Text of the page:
• RHackett
                June 14, 2015 at 9:31 pm

                LtPar, where I live is not the point. The point is that you worked for what is effectively a socialist institution in the way it is funded, organized, and managed. This is not unique to Irvine. This pertains to any locality that provides similar services.

                While you claim you gladly pay the taxes required to fund that department, I doubt the same could be said for every other Irvine resident.

                I’m betting there are those who believe they could get similar service without paying six digit salaries and pensions worth millions.

              • June 15, 2015 at 5:12 am

                Your city council majority would disagree with you on police pay Pat. On your pension too. But as long as one cop is willing to support them, they can publish election mailers saying they have police support even if the union endorsement goes elsewhere

      • June 12, 2015 at 4:08 pm

        Pat, please re-read the story to see a comment from one of the pastors who spoke at the meeting Tuesday; then tell me again how Ms. Shea and Ms. Schott are good Christians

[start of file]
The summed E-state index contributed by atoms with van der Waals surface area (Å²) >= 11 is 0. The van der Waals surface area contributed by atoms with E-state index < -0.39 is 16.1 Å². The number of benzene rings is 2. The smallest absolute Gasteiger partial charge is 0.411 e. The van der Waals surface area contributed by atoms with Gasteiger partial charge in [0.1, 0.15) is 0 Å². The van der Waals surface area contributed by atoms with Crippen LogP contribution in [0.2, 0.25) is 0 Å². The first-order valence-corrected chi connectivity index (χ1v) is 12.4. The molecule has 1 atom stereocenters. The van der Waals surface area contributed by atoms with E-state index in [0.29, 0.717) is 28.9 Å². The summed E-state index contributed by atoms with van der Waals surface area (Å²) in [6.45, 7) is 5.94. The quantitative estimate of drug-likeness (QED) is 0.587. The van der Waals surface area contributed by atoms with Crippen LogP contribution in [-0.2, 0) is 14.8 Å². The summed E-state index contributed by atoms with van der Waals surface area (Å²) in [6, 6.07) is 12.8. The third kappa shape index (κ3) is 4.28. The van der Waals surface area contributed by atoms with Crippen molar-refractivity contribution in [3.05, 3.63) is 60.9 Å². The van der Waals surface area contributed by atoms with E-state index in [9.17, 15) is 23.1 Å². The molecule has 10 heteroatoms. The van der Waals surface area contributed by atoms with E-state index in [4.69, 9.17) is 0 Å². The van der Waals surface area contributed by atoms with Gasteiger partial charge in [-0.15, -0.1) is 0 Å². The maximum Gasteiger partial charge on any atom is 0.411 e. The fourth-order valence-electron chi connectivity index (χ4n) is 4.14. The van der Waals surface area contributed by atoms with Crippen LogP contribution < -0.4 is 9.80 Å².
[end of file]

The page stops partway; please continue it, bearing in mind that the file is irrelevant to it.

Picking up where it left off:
• Ltpar
          June 13, 2015 at 2:34 pm

          Dan, who am I to judge who is a good Christian and who is not. Frankly, I have my hands full taking care of my own life and I confess to not being the best Christian on the block. For those who point the finger and suggest Christina Shea, Lynn Schott or anyone else is not a good Christian I would merely refer them to Biblical scripture Matthew 7:1-3 which indicates “Judge not, lest ye be judged.”

          On the pastors comments, I assume you are referring to the following:

          “We worked together to appeal to these city officials claims to be upright Christians, a focus of the evening, and they ended up giving faith testimonies just before voting to take money away from the poor. It’s as if they believe that Jesus loves the poor so much that they’re supposed to create more of them to love.”

          My reaction is that while well meaning, the pastors clearly overstepped the boundary between church and state. The Council took nothing away from the poor, except determining local government had no business sticking their nose into an area already regulated by Federal and State Law. I might add, looking at the bigger picture, city government run by those same Council people in my estimation do a very good job in supporting the interests of poor, handicapped and other peope needing assistance in our city.